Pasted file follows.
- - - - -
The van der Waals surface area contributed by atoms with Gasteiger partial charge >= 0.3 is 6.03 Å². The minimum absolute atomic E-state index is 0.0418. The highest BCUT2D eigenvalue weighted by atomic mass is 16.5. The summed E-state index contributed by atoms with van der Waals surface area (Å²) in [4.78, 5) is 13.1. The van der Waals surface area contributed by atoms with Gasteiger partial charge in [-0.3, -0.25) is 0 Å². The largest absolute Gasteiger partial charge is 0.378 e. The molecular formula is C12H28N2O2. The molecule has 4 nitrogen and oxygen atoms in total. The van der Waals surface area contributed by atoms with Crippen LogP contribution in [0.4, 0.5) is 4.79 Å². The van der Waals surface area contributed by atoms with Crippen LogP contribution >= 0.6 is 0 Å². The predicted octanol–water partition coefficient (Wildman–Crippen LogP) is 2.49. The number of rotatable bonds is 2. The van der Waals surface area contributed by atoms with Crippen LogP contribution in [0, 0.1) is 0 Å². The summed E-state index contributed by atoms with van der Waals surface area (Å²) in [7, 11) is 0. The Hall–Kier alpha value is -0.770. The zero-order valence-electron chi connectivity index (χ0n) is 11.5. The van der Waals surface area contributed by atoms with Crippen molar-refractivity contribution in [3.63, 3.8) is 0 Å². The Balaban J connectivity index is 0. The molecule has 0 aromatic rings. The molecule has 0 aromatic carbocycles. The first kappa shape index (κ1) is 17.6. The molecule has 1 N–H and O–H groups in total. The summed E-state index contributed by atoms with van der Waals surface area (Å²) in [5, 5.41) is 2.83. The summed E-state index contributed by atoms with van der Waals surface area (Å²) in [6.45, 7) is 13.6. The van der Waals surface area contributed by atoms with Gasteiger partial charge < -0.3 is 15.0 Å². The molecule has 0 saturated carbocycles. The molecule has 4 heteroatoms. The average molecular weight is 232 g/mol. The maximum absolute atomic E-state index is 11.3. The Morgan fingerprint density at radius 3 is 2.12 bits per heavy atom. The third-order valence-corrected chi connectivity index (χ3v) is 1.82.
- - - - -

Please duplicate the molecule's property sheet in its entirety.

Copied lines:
The van der Waals surface area contributed by atoms with Gasteiger partial charge >= 0.3 is 6.03 Å². The minimum absolute atomic E-state index is 0.0418. The highest BCUT2D eigenvalue weighted by atomic mass is 16.5. The summed E-state index contributed by atoms with van der Waals surface area (Å²) in [4.78, 5) is 13.1. The van der Waals surface area contributed by atoms with Gasteiger partial charge in [-0.3, -0.25) is 0 Å². The largest absolute Gasteiger partial charge is 0.378 e. The molecular formula is C12H28N2O2. The molecule has 4 nitrogen and oxygen atoms in total. The van der Waals surface area contributed by atoms with Crippen LogP contribution in [0.4, 0.5) is 4.79 Å². The van der Waals surface area contributed by atoms with Crippen LogP contribution >= 0.6 is 0 Å². The predicted octanol–water partition coefficient (Wildman–Crippen LogP) is 2.49. The number of rotatable bonds is 2. The van der Waals surface area contributed by atoms with Crippen LogP contribution in [0, 0.1) is 0 Å². The summed E-state index contributed by atoms with van der Waals surface area (Å²) in [7, 11) is 0. The Hall–Kier alpha value is -0.770. The zero-order valence-electron chi connectivity index (χ0n) is 11.5. The van der Waals surface area contributed by atoms with Crippen molar-refractivity contribution in [3.63, 3.8) is 0 Å². The Balaban J connectivity index is 0. The molecule has 0 aromatic rings. The molecule has 0 aromatic carbocycles. The first kappa shape index (κ1) is 17.6. The molecule has 1 N–H and O–H groups in total. The summed E-state index contributed by atoms with van der Waals surface area (Å²) in [5, 5.41) is 2.83. The summed E-state index contributed by atoms with van der Waals surface area (Å²) in [6.45, 7) is 13.6. The van der Waals surface area contributed by atoms with Gasteiger partial charge < -0.3 is 15.0 Å². The molecule has 0 saturated carbocycles. The molecule has 4 heteroatoms. The average molecular weight is 232 g/mol. The maximum absolute atomic E-state index is 11.3. The Morgan fingerprint density at radius 3 is 2.12 bits per heavy atom. The third-order valence-corrected chi connectivity index (χ3v) is 1.82.